Many students walked past the Stafford Academic Center on Oct. 5 completely oblivious to the event taking place through the doors of Herrick Auditorium. Although many community members and Castleton College officials were in attendance, only a handful of students attended the Rutland County State Senate Forum to hear candidates for three seats answer the question: “Do you support higher education in Vermont?”
First to answer was democratic candidate, Joseph Tilden. As a native of Rutland and graduate of Castleton State College, class of 1966, Tilden said he believes that “higher education is seriously underfunded.” His main proposal is to decrease the budgets of public schools k-12 from the current $1.2 billion to $700 or $800 million, and then use the extra revenue to increase the Vermont State Colleges budget.
To Tilden’s right, Bill Carris was the second to answer. Carris, a New Hampshire born democrat, said he strongly agrees with his fellow Democrat that “education is a value” and that “every person should get a higher education.”
But in the 10 minutes spoke, he failed to explain how he planned to help every person get a higher education while in office.
The third democratic candidate for Rutland County, Hope Bulcher, was unable to attend the forum.
The Republican incumbents, hoping to retain their seats in November, went next.
Wendy Wilton, born in Burlington, was first Castleton State College President David Wolk’s question: “Do you support higher education in Vermont?”
Wilton expressed the need to “invest” in Vermont by using additional unexpected tobacco monies. This money, equaling $175 million over a 10-year period, would be placed in a scholarship fund, which would allow more than 3,600 Vermont students to receive $5,000 each year.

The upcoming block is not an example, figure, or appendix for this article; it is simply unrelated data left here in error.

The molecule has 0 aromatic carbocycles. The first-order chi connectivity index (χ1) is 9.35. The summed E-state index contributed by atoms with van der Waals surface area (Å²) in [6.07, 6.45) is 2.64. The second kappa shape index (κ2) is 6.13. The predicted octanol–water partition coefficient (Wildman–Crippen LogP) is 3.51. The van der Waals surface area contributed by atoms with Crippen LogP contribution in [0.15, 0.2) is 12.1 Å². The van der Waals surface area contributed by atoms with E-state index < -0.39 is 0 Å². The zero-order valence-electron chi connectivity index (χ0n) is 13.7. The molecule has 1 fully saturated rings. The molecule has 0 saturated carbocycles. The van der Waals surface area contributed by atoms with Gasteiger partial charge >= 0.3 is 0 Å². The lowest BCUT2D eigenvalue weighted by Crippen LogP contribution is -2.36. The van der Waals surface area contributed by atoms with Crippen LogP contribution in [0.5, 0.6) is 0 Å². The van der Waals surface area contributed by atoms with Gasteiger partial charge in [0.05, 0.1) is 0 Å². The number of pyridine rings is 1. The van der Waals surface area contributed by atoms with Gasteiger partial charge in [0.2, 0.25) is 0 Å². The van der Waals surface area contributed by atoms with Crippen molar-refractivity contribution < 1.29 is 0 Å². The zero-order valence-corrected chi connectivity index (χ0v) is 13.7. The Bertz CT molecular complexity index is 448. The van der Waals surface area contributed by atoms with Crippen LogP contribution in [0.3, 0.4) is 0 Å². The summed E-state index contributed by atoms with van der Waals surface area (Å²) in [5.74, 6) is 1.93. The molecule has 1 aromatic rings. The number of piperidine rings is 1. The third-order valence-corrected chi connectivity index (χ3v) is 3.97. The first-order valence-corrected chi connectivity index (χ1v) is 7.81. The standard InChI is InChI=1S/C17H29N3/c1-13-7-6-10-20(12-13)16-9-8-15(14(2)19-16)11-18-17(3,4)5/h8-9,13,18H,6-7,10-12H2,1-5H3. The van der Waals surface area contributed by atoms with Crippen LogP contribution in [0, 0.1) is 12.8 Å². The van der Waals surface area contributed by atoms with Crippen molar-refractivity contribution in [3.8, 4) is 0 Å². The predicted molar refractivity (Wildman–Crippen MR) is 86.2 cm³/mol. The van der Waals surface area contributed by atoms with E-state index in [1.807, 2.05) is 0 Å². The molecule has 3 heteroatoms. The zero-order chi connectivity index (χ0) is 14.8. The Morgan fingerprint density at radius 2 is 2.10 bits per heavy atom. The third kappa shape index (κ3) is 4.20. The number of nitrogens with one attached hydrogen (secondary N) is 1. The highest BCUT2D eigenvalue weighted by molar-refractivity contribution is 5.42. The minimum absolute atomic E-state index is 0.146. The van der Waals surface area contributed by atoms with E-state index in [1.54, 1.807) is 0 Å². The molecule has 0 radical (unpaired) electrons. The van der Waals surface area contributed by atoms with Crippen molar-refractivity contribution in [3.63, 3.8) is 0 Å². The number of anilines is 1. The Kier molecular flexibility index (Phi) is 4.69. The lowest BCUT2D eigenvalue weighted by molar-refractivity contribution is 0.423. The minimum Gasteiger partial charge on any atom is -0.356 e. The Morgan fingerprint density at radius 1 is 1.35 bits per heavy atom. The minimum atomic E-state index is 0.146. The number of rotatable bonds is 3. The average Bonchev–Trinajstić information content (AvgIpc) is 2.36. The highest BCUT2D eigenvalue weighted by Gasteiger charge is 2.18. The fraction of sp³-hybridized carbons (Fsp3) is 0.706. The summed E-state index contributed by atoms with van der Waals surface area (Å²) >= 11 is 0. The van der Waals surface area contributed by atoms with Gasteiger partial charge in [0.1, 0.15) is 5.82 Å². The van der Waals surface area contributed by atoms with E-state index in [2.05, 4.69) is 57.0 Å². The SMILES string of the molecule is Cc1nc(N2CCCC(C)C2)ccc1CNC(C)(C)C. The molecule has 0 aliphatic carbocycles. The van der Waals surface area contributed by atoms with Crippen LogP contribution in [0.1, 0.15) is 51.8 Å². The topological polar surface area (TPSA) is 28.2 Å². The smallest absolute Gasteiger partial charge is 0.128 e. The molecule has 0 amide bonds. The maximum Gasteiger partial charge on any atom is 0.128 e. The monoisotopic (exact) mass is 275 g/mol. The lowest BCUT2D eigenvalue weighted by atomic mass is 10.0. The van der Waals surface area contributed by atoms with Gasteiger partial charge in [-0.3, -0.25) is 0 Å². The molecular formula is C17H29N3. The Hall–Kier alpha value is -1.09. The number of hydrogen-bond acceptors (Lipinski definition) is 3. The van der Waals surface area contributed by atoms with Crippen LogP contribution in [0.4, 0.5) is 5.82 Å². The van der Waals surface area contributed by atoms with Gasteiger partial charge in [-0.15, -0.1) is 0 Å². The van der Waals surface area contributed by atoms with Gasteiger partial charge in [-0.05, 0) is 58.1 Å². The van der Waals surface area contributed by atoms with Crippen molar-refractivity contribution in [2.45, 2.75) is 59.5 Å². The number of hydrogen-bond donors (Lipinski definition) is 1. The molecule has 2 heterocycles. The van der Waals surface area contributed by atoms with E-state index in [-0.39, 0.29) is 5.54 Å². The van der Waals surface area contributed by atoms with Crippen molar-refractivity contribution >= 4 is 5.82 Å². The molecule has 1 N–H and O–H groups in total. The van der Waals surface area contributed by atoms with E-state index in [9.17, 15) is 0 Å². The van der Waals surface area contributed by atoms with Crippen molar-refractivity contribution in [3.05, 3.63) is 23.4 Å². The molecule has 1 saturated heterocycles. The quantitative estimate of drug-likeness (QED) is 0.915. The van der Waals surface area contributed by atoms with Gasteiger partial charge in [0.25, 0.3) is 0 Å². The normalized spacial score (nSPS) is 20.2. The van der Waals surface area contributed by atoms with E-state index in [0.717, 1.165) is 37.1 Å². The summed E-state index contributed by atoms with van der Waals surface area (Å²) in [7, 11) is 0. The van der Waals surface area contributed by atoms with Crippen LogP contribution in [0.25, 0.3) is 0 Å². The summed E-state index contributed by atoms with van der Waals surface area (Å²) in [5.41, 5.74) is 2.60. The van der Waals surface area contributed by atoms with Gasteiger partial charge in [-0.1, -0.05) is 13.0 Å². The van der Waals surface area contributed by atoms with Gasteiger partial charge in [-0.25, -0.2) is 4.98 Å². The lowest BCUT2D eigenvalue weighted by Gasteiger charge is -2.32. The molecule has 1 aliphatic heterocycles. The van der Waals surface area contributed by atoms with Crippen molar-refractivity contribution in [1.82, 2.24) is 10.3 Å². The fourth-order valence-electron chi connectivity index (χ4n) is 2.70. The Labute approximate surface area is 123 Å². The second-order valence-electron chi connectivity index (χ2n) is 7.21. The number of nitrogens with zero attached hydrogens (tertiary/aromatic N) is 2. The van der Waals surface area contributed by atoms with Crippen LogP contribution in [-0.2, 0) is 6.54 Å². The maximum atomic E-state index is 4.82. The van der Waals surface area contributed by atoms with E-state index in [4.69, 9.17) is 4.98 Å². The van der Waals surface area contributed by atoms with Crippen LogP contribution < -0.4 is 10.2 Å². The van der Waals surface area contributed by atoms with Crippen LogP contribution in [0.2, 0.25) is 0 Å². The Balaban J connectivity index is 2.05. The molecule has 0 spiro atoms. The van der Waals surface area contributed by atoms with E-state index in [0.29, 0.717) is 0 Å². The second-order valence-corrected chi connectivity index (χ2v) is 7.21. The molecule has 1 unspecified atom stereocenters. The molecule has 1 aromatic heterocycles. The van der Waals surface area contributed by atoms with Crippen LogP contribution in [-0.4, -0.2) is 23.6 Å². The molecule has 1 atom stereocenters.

This program was opposed by legislation last session and funds were given to the Medicaid budget instead. Wilton said if elected, she’ll fight hard to get the scholarship program implemented.
Incumbent Kevin Mullin, the second Republican to speak, started by saying, “the fight continues for higher education.” A Rutland native who worked as a busboy and usher to pay for his college, also promised a scholarship program for Vermont Students.
Connecticut-raised Hull Maynard explained to those in attendance how he “can’t get yanked in one direction” by those with varied ideas on higher education in Vermont. Maynard had no opinion on what should be done to help fund Vermont State Colleges, spending much of his time reiterating past accomplishments like raising VSAC’s budget by 4 percent and putting in effect a law that mandates if any state tax exceeds 125%, the proceeds go to higher education. He did not discuss any new plan for additional funding.
After their statements, one gentleman in attendance asked the panel what they would cut from the existing budget?
Maynard said he would shave the number of superintendents in Rutland County public schools k-12 from the present 63 to about 16. Mullin said he would create more efficiencies and Wilton expressed her desire to decrease the Medicaid budget and use the money saved to invest in Vermont State Colleges.
Carris said he would use the unused money from energy savings, group buying, and sharing of resources between schools to fund Vermont State Colleges.